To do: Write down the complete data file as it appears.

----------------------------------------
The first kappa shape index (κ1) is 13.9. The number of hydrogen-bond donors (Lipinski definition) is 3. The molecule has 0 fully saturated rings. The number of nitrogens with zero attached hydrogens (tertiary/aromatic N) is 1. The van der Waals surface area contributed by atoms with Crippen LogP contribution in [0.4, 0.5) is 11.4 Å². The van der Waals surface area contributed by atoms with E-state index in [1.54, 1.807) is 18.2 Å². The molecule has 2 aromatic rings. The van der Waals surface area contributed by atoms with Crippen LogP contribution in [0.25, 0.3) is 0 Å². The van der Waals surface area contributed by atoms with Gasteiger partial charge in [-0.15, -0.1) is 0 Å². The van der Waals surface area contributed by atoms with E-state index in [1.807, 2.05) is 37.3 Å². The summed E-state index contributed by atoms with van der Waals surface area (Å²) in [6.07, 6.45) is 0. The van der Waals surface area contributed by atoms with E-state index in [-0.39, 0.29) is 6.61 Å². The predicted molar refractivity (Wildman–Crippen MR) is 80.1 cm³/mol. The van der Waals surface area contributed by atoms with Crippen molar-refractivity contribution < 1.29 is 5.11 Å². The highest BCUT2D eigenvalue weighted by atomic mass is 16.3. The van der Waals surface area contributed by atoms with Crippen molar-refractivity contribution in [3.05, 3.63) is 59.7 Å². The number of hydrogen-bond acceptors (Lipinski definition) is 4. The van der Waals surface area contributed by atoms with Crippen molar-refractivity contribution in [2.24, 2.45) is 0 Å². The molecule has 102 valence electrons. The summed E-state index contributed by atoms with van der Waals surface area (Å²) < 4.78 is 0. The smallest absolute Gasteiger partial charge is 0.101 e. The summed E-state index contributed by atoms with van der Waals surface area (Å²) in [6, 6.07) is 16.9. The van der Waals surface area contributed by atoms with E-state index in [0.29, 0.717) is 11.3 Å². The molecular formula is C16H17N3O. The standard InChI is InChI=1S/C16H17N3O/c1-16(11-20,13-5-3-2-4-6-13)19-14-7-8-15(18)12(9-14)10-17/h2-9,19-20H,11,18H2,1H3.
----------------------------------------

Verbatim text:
The first kappa shape index (κ1) is 13.9. The number of hydrogen-bond donors (Lipinski definition) is 3. The molecule has 0 fully saturated rings. The number of nitrogens with zero attached hydrogens (tertiary/aromatic N) is 1. The van der Waals surface area contributed by atoms with Crippen LogP contribution in [0.4, 0.5) is 11.4 Å². The van der Waals surface area contributed by atoms with E-state index in [1.54, 1.807) is 18.2 Å². The molecule has 2 aromatic rings. The van der Waals surface area contributed by atoms with Crippen LogP contribution in [0.25, 0.3) is 0 Å². The van der Waals surface area contributed by atoms with Gasteiger partial charge in [-0.15, -0.1) is 0 Å². The van der Waals surface area contributed by atoms with E-state index in [1.807, 2.05) is 37.3 Å². The summed E-state index contributed by atoms with van der Waals surface area (Å²) in [6.07, 6.45) is 0. The van der Waals surface area contributed by atoms with E-state index in [-0.39, 0.29) is 6.61 Å². The predicted molar refractivity (Wildman–Crippen MR) is 80.1 cm³/mol. The van der Waals surface area contributed by atoms with Crippen molar-refractivity contribution < 1.29 is 5.11 Å². The highest BCUT2D eigenvalue weighted by atomic mass is 16.3. The van der Waals surface area contributed by atoms with Crippen molar-refractivity contribution in [3.05, 3.63) is 59.7 Å². The number of hydrogen-bond acceptors (Lipinski definition) is 4. The van der Waals surface area contributed by atoms with Crippen molar-refractivity contribution in [2.24, 2.45) is 0 Å². The molecule has 102 valence electrons. The summed E-state index contributed by atoms with van der Waals surface area (Å²) < 4.78 is 0. The smallest absolute Gasteiger partial charge is 0.101 e. The summed E-state index contributed by atoms with van der Waals surface area (Å²) in [6, 6.07) is 16.9. The van der Waals surface area contributed by atoms with E-state index in [0.29, 0.717) is 11.3 Å². The molecular formula is C16H17N3O. The standard InChI is InChI=1S/C16H17N3O/c1-16(11-20,13-5-3-2-4-6-13)19-14-7-8-15(18)12(9-14)10-17/h2-9,19-20H,11,18H2,1H3.